Tag Archives: book

unpacked

How do you cure hoarding tendencies? Move 3 times in 12 months, one of those international, followed immediately by 2 trips during which you must live out of your smallest suitcase. Maybe it’s not for everyone, but it has made me habitually re-evaluate what is important to have with me at all times. It comes down to my passport, my money, my computer/iPad, phone and some clothes and kitchen things family. Oh right, family! The ones I love are healthy and happy and so am I. That’s all that really matters.

Still, there’s all this other stuff. Baggage. It trails behind me with little wheels, sometimes a comforting pleasure, sometimes a burden. I’m packing today and trying to decide if I check a bag, how to keep it light. My brain is a chaotic mess of lists that keep slipping away. My body is ready to relax. Tonight I’ll hit the road for a research trip in which I have 5 different destinations in less than 10 days.

ImageIn honor of the voyage ahead, I finally emptied my backpack (left exactly as shown). I’ve pared down the contents several times in the past few weeks, but still, the contents are impressive. It’s my “just in case I need it” inherited hoarding disorder. 3 chapsticks, several tampons, two packages of kleenex, one pack of baby-wipes, numerous pills (sinus, pain), 10 or more pens, scraps of paper, an umbrella, plastic bags, headphones, iPad charger, sunglasses, cereal bars, breath mints, a bottle of water. I even found a flashlight and a clean pair of underwear. Those are the things I drag with me everywhere hidden in pockets. That’s not including the important passport, money, phone, books, tech…

Apparently I still have work to do in the hoarding category. But at the moment, I’m pleasantly unpacked and about to start stuffing it back together again.

And you? What’s in your bag?

Advertisements

you might be a hoarder

I just hung up the phone with my brother who is mentally planning a visit to us and to my father. We talked about the unsafe conditions in my dad’s house for my newly walking niece. My brother proudly reminded me that he was the last person who had a car in my parents’ garage because he cleaned it out. He thinks he probably knows where things are better than anyone else. “You know what? I’m probably responsible for them hoarding more stuff because I just made more space for them.”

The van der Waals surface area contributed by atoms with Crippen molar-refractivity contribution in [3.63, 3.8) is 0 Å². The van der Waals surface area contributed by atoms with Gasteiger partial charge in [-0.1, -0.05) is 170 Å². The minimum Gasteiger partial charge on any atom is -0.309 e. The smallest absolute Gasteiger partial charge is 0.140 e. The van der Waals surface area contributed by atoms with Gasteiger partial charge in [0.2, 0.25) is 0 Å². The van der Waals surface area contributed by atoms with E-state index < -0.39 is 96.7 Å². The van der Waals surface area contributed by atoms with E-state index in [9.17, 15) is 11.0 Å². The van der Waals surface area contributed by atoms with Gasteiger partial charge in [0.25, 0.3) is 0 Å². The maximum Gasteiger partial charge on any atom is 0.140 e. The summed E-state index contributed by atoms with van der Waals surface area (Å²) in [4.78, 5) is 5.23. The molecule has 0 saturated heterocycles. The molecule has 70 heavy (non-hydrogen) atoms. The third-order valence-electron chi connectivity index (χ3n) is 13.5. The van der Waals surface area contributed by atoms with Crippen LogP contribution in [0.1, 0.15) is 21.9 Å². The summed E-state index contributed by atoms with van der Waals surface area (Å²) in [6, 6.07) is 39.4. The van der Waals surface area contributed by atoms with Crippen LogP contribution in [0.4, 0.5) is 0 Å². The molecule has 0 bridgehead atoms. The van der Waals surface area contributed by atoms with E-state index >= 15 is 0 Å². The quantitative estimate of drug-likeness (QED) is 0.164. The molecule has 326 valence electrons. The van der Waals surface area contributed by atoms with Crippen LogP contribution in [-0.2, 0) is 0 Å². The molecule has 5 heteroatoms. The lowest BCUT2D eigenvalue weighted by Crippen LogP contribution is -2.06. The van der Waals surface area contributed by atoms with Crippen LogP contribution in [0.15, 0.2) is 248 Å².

“Maybe,” I said.

Then he told me how I would be shocked if I saw his place because they have too much stuff with three people living in a one bedroom apartment. “But I can’t be a hoarder. I just live in a small space.”

“You might be a hoarder,” I told him.

And then … (it keeps getting better) he proceded to tell me about his three cars, his dining room set that is packed up in storage because there’s no space for it, and his baseball cards that are probably valuable but he doesn’t even know where they are. This was divulged in the context of me saying how much it pisses me off that I’ve inherited the inability to throw out junk.

My brother says when my dad dies he’ll take a month off of work. He estimates it will take every day, working eight hour days, and a giant dumpster to sort through the remains. “Some of it is probably valuable.”

“Maybe.”

But what was most interesting in our talk was the myth that my father has created. He has told us we can’t throw out his magazines or books because, “there might be money hidden in there.” As my brother just pointed out – that’s probably not even true. He’s likely told us that so that we won’t just throw out his things. On the other hand, the myth of my grandfather is that he had money buried in his front yard (à la Vegas Vacation). My father could very well have done something so stupid as to tuck one dollar bills or rare coins into other collections. My brother has told my step-mother she’s not allowed to burn the stuff. (That would be my preference.) No, my brother says he will be the one to sort through the stuff, “And you’ll be right there with me. You’ll be there with me.”

We ended the phone call at that.

things to hold on to, things to let go

Sadie just left for her new life on a country farm. We’ve had ample time to prepare for her departure, and because she’s visited the farm several times already, we know she’s happy there. All of this preparation makes her absence much less sad than it could have been. Letting something I’ve loved for a long time go to a better home is OK. Besides, in my mind, Sadie will live happily ever after. I will never have to suffer those days of watching her in pain or the agony of deciding to put her down.

While I’m able to let go on this point, I still hold on to ridiculous pieces of someone’s past, not sure where to file them. These two photographs were tucked inside of a rare book by Marie Cardinal that I picked up at a flea market in Lausanne, Switzerland. I have held on to them for the past ten years, not knowing who the woman is, but imagining she looks something like Cardinal. I’ve studied the pictures over the years and tucked them back in the book again, forgetting they exist. It’s almost as though I’m the guardian of someone else’s memory, a memory now vacant of meaning and waiting for my story to transpose itself there. Will my new photo replace the paper copies making the meaning now mine? Am I the new home for this adopted memory, a better place for the image to live on? Or is it now up to me to decide if the photos should be discarded, laid to rest, put down and out of their misery?